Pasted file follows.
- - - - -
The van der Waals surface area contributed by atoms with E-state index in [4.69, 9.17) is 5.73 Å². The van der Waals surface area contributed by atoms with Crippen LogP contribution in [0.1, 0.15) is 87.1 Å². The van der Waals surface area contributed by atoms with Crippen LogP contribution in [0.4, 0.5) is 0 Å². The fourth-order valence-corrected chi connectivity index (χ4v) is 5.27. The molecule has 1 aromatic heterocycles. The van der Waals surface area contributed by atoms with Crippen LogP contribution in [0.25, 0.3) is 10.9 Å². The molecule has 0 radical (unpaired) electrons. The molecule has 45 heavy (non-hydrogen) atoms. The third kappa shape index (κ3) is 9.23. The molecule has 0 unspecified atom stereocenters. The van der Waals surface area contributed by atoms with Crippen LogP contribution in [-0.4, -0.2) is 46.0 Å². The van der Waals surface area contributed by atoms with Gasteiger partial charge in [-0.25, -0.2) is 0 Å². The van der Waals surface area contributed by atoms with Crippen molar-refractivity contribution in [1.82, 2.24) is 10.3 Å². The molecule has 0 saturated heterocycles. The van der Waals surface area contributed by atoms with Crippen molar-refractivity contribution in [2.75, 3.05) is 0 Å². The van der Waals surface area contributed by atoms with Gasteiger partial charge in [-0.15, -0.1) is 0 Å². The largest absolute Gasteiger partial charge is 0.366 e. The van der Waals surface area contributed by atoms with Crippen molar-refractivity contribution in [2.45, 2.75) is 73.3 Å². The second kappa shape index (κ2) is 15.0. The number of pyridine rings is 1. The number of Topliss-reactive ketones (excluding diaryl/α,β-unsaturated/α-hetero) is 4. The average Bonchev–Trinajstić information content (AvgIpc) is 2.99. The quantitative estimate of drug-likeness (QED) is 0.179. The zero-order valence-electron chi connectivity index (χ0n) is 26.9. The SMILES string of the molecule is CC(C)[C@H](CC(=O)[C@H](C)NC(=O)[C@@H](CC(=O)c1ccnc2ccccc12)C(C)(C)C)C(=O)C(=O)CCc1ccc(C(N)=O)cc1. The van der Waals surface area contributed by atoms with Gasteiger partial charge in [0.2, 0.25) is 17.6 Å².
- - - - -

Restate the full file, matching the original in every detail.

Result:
The van der Waals surface area contributed by atoms with E-state index in [4.69, 9.17) is 5.73 Å². The van der Waals surface area contributed by atoms with Crippen LogP contribution in [0.1, 0.15) is 87.1 Å². The van der Waals surface area contributed by atoms with Crippen LogP contribution in [0.4, 0.5) is 0 Å². The fourth-order valence-corrected chi connectivity index (χ4v) is 5.27. The molecule has 1 aromatic heterocycles. The van der Waals surface area contributed by atoms with Crippen LogP contribution in [0.25, 0.3) is 10.9 Å². The molecule has 0 radical (unpaired) electrons. The molecule has 45 heavy (non-hydrogen) atoms. The third kappa shape index (κ3) is 9.23. The molecule has 0 unspecified atom stereocenters. The van der Waals surface area contributed by atoms with Crippen LogP contribution in [-0.4, -0.2) is 46.0 Å². The van der Waals surface area contributed by atoms with Gasteiger partial charge in [-0.25, -0.2) is 0 Å². The van der Waals surface area contributed by atoms with Crippen molar-refractivity contribution in [1.82, 2.24) is 10.3 Å². The molecule has 0 saturated heterocycles. The van der Waals surface area contributed by atoms with Crippen molar-refractivity contribution in [2.75, 3.05) is 0 Å². The van der Waals surface area contributed by atoms with Gasteiger partial charge in [-0.15, -0.1) is 0 Å². The largest absolute Gasteiger partial charge is 0.366 e. The van der Waals surface area contributed by atoms with Crippen molar-refractivity contribution in [2.45, 2.75) is 73.3 Å². The second kappa shape index (κ2) is 15.0. The number of pyridine rings is 1. The number of Topliss-reactive ketones (excluding diaryl/α,β-unsaturated/α-hetero) is 4. The average Bonchev–Trinajstić information content (AvgIpc) is 2.99. The quantitative estimate of drug-likeness (QED) is 0.179. The zero-order valence-electron chi connectivity index (χ0n) is 26.9. The SMILES string of the molecule is CC(C)[C@H](CC(=O)[C@H](C)NC(=O)[C@@H](CC(=O)c1ccnc2ccccc12)C(C)(C)C)C(=O)C(=O)CCc1ccc(C(N)=O)cc1. The van der Waals surface area contributed by atoms with Gasteiger partial charge in [0.2, 0.25) is 17.6 Å².